Cardiovascular disease is the leading cause of death globally, attributed to nearly 18 million deaths annually. The cost of healthcare services, medicine, and lost productivity due to death contribute to an annual economic burden of $229 billion in the United States. Modifiable risk factors fuel most cardiovascular diseases and can be prevented by addressing and modifying lifestyle habits contributing to disease. This article will discuss a functional medicine approach to cardiovascular disease prevention and treatment through specialty lab testing and nutritional therapies.
What is Cardiovascular Disease?
Cardiovascular disease (CVD) is the umbrella term for diseases affecting the heart and blood vessels related to narrowing blood vessels, congenital heart and blood vessel abnormalities, dysfunctional heart valves, and irregular heart rhythms. Nearly 50% of American adults have some form of CVD. (1)
Coronary artery disease (CAD), or coronary heart disease, is the most common form of heart disease and the leading cause of death in the United States. It occurs when plaques form in the coronary arteries, impairing blood flow and oxygen delivery to the heart.
Heart failure, or congestive heart failure (CHF), affects six million American adults. It is a condition that develops when the heart is unable to pump enough blood to meet the body’s oxygen needs.
Peripheral arterial disease (PAD) is a condition in which narrowed peripheral arteries reduce blood flow to the extremities (arms and legs).
Arrhythmias are a collection of disorders affecting the rate and rhythm of the heartbeat. Many arrhythmias can cause the heart to beat too slowly (bradycardia), too quickly (tachycardia), or irregularly.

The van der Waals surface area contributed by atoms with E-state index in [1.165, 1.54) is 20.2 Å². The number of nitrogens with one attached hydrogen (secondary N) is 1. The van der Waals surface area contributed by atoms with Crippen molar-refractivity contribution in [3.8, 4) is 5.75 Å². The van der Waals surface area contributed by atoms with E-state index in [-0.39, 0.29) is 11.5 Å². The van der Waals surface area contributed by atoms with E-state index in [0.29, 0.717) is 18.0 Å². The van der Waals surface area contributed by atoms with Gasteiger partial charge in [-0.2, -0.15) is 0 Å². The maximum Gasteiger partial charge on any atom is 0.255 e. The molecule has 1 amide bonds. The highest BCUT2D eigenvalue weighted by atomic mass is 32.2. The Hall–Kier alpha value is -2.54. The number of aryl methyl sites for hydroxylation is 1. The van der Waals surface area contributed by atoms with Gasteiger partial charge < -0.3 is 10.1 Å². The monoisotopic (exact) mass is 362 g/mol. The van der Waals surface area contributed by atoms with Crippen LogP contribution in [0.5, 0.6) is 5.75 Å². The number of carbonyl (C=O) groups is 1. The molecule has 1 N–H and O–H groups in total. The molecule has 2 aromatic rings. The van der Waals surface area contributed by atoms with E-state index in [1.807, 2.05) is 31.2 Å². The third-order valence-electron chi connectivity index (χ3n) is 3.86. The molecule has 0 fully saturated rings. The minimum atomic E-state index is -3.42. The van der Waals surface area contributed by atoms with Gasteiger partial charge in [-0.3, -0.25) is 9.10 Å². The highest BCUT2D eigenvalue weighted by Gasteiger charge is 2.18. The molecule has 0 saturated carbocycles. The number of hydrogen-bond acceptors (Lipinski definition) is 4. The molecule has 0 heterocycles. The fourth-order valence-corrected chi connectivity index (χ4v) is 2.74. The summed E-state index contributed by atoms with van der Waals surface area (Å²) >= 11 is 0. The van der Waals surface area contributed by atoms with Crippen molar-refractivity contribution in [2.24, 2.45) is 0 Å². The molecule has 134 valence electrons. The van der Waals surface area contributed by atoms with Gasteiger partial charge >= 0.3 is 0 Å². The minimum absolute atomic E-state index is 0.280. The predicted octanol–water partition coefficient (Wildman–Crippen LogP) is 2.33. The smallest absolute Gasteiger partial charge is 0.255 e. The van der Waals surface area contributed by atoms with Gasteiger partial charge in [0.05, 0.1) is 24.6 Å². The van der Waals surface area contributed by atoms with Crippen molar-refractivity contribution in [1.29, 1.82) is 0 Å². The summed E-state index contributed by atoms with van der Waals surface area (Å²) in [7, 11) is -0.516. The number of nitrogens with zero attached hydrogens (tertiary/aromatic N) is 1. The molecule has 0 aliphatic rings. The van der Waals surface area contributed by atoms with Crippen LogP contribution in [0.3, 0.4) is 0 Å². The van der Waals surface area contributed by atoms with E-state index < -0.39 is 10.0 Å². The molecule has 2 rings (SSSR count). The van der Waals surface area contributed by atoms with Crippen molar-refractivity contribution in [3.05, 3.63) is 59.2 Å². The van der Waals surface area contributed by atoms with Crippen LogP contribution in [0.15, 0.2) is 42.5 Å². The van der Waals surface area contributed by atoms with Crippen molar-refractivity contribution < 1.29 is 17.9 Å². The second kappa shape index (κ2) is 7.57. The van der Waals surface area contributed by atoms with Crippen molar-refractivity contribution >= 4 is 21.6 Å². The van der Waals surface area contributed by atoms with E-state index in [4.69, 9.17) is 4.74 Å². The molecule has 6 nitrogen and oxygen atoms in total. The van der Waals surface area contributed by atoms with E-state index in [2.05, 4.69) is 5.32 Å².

Deep vein thrombosis (DVT) occurs when a blood clot forms in one of the body's deep veins, usually within the legs. DVTs increase the risk of pulmonary embolism (PE) when they break loose, travel through circulation, get stuck, and block blood flow in the lungs’ smaller vessels.
Heart attacks and strokes are other examples of acute events caused by blockages in blood flow to the heart or brain, respectively.
Atherosclerosis, or atherosclerotic cardiovascular disease (ASCVD), is a hardening and narrowing of the arteries due to plaque buildup, a major contributing risk factor for PAD, heart attack, stroke, and aneurysm.
Symptoms of Cardiovascular Disease
CVD can present with many signs and symptoms, depending on the location of affected blood vessels. (1)
Symptoms of Heart Disease
- Chest pain (called angina)
- Chest pressure, heaviness, discomfort
- Shortness of breath (called dyspnea), especially with physical or emotional exertion
- Racing or irregular heartbeat (called heart palpitations)
- Dizziness and fainting
- Dry, persistent cough
Symptoms of Vascular Disease
- Intermittent claudication: pain and cramping in the legs with walking
- Poor wound healing
- Swelling and redness of the skin on the arms and legs
- Pain, weakness, numbness, and tingling in the extremities
- Changes in vision
- Difficulties with speech
What Causes Cardiovascular Disease?
The development and progression of CVD are complex and multifaceted and largely depend on the type of CVD present. Socio-economic, behavioral, and environmental factors can cause CVD. Genetics, aging, medications, and infections can cause arrhythmias or valvular heart diseases. Atherosclerosis is a major causative factor of CAD and PAD, increasing the risk for heart attack, stroke, and blood clots.
Cardiovascular Disease Risk Factors
Many chronic health conditions contribute to cardiovascular risk by increasing the burden on the heart to work harder, inflicting damage to the lining of arteries, increasing inflammation, and promoting plaque formation. Health conditions known to increase CVD risk include high blood pressure (hypertension), high cholesterol (hyperlipidemia), type 2 diabetes, obesity, preeclampsia, gestational diabetes, autoimmune disease, and chronic kidney disease (CKD). (1)
Lifestyle factors significantly impact blood pressure, cholesterol levels, body weight, and general cardiovascular health. Tobacco use, alcohol and drug use, lack of physical activity, and the Standard American Diet are known CVD risk factors.
A family history of CVD, especially in first-degree relatives (parents and siblings), is known to increase an individual’s risk through the influence of genetics.
Functional Medicine Labs to Test for Root Cause of Cardiovascular Disease